I was in the local hardware store recently when I heard this question posed by a voice with an unmistakable accent, "Bin ova ta camp lately?"
Although it wasn't asked of me, I was tempted to respond, "Yup, ova just t'utha day." I resisted, however, and quietly went about gathering the items on my shopping list.
That simple question, spoken in the local vernacular, confirmed why I chose to live in Maine: No one questions my accent here.
I speak in the vernacular of Mainers. It's the accent of what we call "the natives," those who have been born and bred in Maine. Although I can't claim that honor, I can claim ancestors who were native.
Imagine my delight on hearing that familiar accent at a camping ground in Cody, Wyo.! I traced it to a nearby camper with, you guessed it, Maine license plates. It belonged to a couple who had struck out from Maine three weeks earlier to see the country. "What a coincidence, meeting you folks from Maine out here in Wyoming!" I exclaimed.
That bond, confirmed by the spoken word, was already established, and we chatted amiably in our unique accent about where in Maine we were from and where we were heading. But mostly we were just glad to hear a fellow Mainer.
I get twitted about my accent only when I step beyond my geographical boundaries. That's when I'm fair game for teasing.
It's not just the accent, but the way words are put together that sets the Mainer apart. Once, at a sale of furniture in a house that was no longer occupied, I engaged a fellow shopper in conversation by remarking, "Found anything yet?"
A plain "no" would have sufficed, but how much richer the chap's reply was when he said, "Nothing but what I didn't think I could do without."
Duane, a local farmer in western Maine where we vacationed during many summers, spoke with such an accent that we were hard-pressed to understand a word he said.
His voice ebbed and flowed with that Maine twang like the rise and fall of the coastal tides. His topics of conversation ranged from the local economy to what was going on in Congress, and he seemed pleased to have a captive audience that would not rebut his strongly held opinions.
I might have had something to add to his continuous commentary if I'd been sure of what he was saying.
As it was, I allowed myself to be lulled by the cadence of his speech as he held sway in the milking parlor, raising his voice to be heard over the hum of the milking machines.
When I traveled to Maine with friends during my working years, I always treated them to a visit with Auntie Jo and her third husband, Clyde.
They'd greet us in the dooryard, Auntie Jo in her bib apron and Clyde in his bib overalls. Auntie Jo would take the lead in the conversation, Clyde chiming in when he had something to add.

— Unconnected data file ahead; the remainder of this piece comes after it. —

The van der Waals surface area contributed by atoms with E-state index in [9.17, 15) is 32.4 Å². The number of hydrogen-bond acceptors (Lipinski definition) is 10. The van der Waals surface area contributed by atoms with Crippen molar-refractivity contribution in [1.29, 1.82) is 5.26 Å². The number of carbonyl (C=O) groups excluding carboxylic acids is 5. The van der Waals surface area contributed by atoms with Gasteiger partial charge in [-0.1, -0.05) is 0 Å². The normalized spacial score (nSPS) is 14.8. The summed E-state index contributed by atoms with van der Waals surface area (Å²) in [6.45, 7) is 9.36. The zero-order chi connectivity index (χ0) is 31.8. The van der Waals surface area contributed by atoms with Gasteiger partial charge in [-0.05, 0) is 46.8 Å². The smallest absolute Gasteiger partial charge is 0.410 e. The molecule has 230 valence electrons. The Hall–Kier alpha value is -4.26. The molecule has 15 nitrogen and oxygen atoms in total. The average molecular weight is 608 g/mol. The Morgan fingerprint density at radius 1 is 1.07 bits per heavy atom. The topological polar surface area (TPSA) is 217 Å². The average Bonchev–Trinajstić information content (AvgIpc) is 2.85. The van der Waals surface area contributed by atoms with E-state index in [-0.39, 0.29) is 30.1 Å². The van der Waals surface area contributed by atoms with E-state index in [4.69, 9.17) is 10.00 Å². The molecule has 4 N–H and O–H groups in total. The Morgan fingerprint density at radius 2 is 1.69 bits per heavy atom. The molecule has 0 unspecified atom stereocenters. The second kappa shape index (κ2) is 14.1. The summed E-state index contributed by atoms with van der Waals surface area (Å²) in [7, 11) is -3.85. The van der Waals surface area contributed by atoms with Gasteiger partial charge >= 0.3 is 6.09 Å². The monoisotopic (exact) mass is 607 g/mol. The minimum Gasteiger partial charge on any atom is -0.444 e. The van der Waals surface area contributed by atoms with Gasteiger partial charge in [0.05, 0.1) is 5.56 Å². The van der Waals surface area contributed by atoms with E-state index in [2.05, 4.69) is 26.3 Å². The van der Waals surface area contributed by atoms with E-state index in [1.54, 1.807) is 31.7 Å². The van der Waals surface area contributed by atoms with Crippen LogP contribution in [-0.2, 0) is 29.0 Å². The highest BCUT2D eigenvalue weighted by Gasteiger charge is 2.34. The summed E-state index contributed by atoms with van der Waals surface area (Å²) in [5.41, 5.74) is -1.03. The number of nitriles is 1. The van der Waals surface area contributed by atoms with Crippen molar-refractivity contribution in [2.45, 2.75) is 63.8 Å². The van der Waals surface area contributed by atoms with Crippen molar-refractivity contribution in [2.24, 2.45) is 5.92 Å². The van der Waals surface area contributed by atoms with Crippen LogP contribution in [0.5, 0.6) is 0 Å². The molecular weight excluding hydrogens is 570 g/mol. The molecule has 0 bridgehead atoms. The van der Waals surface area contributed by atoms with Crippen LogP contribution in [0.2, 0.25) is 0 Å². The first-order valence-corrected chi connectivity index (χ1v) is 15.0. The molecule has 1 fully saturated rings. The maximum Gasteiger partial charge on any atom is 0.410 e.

"Clydie's bin workin' in the gahden. He finally got the harrowa fixed," Auntie Jo would volunteer, opening up an opportunity for him to get a word in edgewise.
"Ayup," Clyde would interject, scratching his head.
"Got the peas in already so's they'd be ready for the Foth. Always have peas and salmon on the Foth, ya know."
Since moving to Maine, I've reconnected with a childhood friend whose family had a cabin next to my family's on a pond in Maine and who lives in the town next to where I now reside.
I feel as though I've come home, listening to her drop "r's" from words ending in "r" and add them to words ending in "a."
Then I remembered that's exactly what I was twitted for when I worked in Massachusetts. Former President Kennedy did the same. It must be a carry-over from the days when Maine was a part of Massachusetts!
Many years ago when I worked for a publishing firm in Boston, all the employees spoke with the same accent, the accent people from away often attribute to Mainers.
About a dozen years ago, I returned to Boston from Connecticut to work for the same organization. This time, most of my co-workers were from "away," and once again my accent set me apart.
"Hold that cah," one fellow worker would call out as he approached the elevator in my presence. My dropped "r" became the brunt of many jokes.
It was then that I began to consider my accent a badge of honor. It told people all they needed to know about me. Those who lived outside New England immediately identified me as coming from the northeastern part of the country.
Those who heard my accent when I lived in Connecticut knew instantly that I was from Boston. Then when I moved back to Boston, folks always asked where in Maine I was from.
Now that my accent and I have found a permanent home in Maine, it's no longer considered an accent. It's just the way folks in these parts talk, and I'm glad to be one of them.